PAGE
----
In this video, we have four kids wandering around looking for a ghost in an abandoned school in Iraq (one description says India, but since they're speaking Arabic we'll go with Iraq). The boys are kind of wandering aimlessly through stairwells and empty classrooms for a solid two minutes, which would arouse suspicion under our "Why is anyone filming this?" rule if not for the fact that we know they are explicitly waiting for the lights to suddenly dim and for a hallway full of disembodied 19th century clothes to start doing the Monster Mash. That doesn't happen. What happens is much creepier: 

“The babirusas (from Indonesian b?b? r?sa, lit. “deer-hog”) are a genus, Babyrousa, in the pig family (Suidae) found in Wallacea, or specifically the Indonesian islands of Sulawesi, Togian, Sula and Buru. All members of this genus were considered part of a single species until 2002, the babirusa, B. babyrussa, but following the split into several species, this scientific name is restricted to the Buru babirusa from Buru and Sula, whereas the best-known species, the north Sulawesi babirusa, is named B. celebensis. If a babirusa does not grind its tusks (achievable through regular activity), they will eventually keep growing so as to penetrate the animal’s own skull.” – Syahrul Ramadan

When my sister Betsy and I were kids, our family lived for awhile in a charming old farmhouse. We loved exploring its dusty corners and climbing the apple tree in the backyard. But our favorite thing was the ghost.We called her Mother, because she seemed so kind and nurturing. Some mornings Betsy and I would wake up, and on each of our nightstands, we’d find a cup that hadn’t been there the night before. Mother had left them there, worried that we’d get thirsty during the night. She just wanted to take care of us.Among the house’s original furnishings was an antique wooden chair, which we kept against the back wall of the living room. Whenever we were preoccupied, watching TV or playing a game, Mother would inch that chair forward, across the room, toward us. Sometimes she’d manage to move it all the way to the center of the room. We always felt sad putting it back against the wall. Mother just wanted to be near us.Years later, long after we’d moved out, I found an old newspaper article about the farmhouse’s original occupant, a widow. She’d murdered her two children by giving them each a cup of poisoned milk before bed. Then she’d hanged herself.The article included a photo of the farmhouse’s living room, with a woman’s body hanging from a beam. Beneath her, knocked over, was that old wooden chair, placed exactly in the center of the room.
This grotesque looking creature is the Aye- Aye, native to the island of Madagascar. These creatures are nocturnal i.e. they only come out at night. Aye-ayes spend their lives in rain forest trees and avoid coming down to earth. They have long witch-like fingers that help them grab small insects and grubs from tree trunks. These animals may not look like primates at first, but they are related to chimpanzees, apes, and even humans. Many locals regard the aye -aye as an omen of ill luck. For this reason they have often been killed on sight. Such hunting has made the aye-aye critically endangered, but thankfully they are protected by law.
Lakes are already lurking with scary things, like catfish and smelly algae. But when Kim Davidson was splashing around with her and her pal's three kids in a lake, they never thought in a million years that they would come in contact with something this creepy. After the photo was taken, Kim immediately consulted paranormal experts to find out who the extra kid in the picture was. The experts believe it to be the ghost of a girl named Doreen O'Sullivan, who drowned in that very spot in 1913. Don't know about you, but we'll be swimming in pools from now on.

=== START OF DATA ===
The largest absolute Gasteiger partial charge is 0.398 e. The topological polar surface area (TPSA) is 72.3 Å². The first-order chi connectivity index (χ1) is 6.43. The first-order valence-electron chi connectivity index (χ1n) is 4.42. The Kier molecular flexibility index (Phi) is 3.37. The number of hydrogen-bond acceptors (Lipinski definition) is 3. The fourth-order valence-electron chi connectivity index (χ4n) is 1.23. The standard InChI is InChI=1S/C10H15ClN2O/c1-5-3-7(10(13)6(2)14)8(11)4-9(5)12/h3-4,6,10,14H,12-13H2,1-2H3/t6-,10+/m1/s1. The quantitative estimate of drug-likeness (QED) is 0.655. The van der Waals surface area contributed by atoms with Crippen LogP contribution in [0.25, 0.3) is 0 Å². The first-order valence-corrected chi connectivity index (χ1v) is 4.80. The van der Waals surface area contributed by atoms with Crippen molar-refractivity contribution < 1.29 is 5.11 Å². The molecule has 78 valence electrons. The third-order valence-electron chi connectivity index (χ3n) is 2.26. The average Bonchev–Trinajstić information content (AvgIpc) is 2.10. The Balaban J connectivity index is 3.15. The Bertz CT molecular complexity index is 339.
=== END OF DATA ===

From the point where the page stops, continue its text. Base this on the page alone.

There are about 8.7 million species, that we know of anyway, on planet Earth. With so many animals, it’s likely you haven’t kept track of each and every one. We all know about lions, tigers, and bears (oh my!), but when you really dig deeper, you might be surprised by the strange animals roaming around out there in the wild. From weird looking amphibians to pokey mammals, the sheer amount of diversity in the animal kingdom is pretty amazing! Curious to see what oddball beasts we found? Here are 25 Bizarre Animals You Didn’t Know Exist.
From the side, this mole only looks a bit odd, but seen head-on, it can be quite startling. It is considered by numerous people to be incredibly ugly with its odd tentacle-like nose. In reality, the 11 pairs of appendages on the snout are quite amazing. They contain over 25,000 sensory receptors which are called Eimer’s organs. This is the critter’s main sensory apparatus, and it is so fine-tuned that scientists believe it can detect seismic waves. There’s nothing really ugly about the star-nose mole. It’s just different, and its own weird way, quite cute.
Nurul Islam, 37, was enjoying the afternoon with his niece, Mayrian Islam,11, and nephew, Ryhan Kaliq, 9, and snapping pictures in front of a fake Victorian-style ruin when suddenly a "ghost" appeared out of nowhere. At first, Nurul didn't think it could possibly be an apparition. But, then again, he also says he made sure all the other tourists were out of the way before he snapped this shot.

You probably recognize these two from television. Ghost Hunters airs Wednesdays on Syfy; Ghost Adventures, Saturdays on the Travel Channel. But their YouTube channels are worth checking out for your streaming scares. Their YouTube channels are great ways to revisit past investigations, even sometimes including silly behind the scenes extras and fan interactions.